Left-leaning vs. Right-leaning decreases Left-leaning vs. Right-leaning decreases

    The various lace patterns are created by alternating the yarn overs, which make holes, with the decreases, which create direction in the pattern (ssk leans left while k2tog leans right). If you are working a pattern that is even, like a scarf or blanket, there should be the same number of yarn over increases as decreases. Something like a shawl or hat, or even some sweaters, will likely have an unequal number on some rows to create shaping.

    The key to lace knitting is following the directions exactly. These will be either written out or shown as a chart. Sometimes a pattern will provide both -- in that case you can use whichever you prefer -- but often there will only be one or the other, so you should understand both. Written instructions are exactly what they sound like. The stitch pattern is written out in words, for example:

    k2tog, yo, k1, rep to end

    You will see some variation on "rep to end" a lot. It just means you repeat the stitch pattern over and over until you get to the end of the row (or round). Sometimes, the pattern will only want you to repeat part of a row. When this happens, the repeated part will be marked, usually with brackets, parentheses, or asterisks. It may also tell you to stop a certain number of stitches before the end of the row and do something else. For example:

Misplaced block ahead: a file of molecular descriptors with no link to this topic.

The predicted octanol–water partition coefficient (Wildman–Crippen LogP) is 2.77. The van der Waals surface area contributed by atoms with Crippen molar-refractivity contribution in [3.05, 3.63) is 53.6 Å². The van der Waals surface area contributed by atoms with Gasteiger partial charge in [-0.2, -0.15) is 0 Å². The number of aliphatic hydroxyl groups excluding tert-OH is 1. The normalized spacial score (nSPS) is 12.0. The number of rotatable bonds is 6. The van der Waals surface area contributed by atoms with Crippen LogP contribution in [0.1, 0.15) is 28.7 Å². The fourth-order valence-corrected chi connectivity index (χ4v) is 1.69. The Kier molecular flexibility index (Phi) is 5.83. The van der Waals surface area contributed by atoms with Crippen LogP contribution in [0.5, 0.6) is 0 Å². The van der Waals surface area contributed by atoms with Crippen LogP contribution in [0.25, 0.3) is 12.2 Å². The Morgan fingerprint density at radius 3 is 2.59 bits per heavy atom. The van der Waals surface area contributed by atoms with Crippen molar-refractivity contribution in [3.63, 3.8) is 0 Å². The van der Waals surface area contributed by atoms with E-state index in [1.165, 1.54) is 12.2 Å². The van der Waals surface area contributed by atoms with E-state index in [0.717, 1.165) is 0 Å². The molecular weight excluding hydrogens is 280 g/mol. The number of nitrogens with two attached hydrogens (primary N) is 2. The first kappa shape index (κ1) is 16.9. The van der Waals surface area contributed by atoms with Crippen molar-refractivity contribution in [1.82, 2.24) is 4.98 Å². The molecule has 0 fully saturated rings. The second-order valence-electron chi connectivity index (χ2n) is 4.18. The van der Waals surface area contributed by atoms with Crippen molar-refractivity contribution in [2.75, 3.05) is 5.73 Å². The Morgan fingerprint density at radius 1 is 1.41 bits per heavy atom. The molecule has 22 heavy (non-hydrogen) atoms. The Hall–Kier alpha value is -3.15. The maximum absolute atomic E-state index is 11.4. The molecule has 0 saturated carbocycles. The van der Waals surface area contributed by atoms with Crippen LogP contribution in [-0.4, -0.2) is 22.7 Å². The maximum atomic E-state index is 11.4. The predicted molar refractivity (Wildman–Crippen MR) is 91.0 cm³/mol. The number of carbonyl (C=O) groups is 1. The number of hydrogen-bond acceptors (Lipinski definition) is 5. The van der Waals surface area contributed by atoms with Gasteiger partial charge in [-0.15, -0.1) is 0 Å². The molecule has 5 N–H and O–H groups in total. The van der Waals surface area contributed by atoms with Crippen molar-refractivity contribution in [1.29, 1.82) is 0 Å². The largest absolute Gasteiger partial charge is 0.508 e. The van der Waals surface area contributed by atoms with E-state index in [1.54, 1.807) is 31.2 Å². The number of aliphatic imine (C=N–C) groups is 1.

k1, k2tog, yo, [k3, k2tog, yo], rep to 2 before end, k2

    Charts take the same information and present it visually. They look like a grid filled with various symbols, usually with a key to tell you what each one means. You read them from bottom to top. When knitting flat, you will go right to left on right side rows and left to right on wrong side rows. In the round you will go right to left for every round.

    The benefit of using written directions is that they're easy to follow, but the drawback is that it can be harder to visualize if you're doing it right. Charts lay everything out so you can see what the piece should look like, and are great if you're a visual learner. But it's easy to lose your place, which is why row counters and stitch markers come in handy. For example:

    Basic Lace - Stitch Fiddle

    The best way to learn a new technique is to just jump in and do it. Below are a few of our easier lace patterns. Good luck!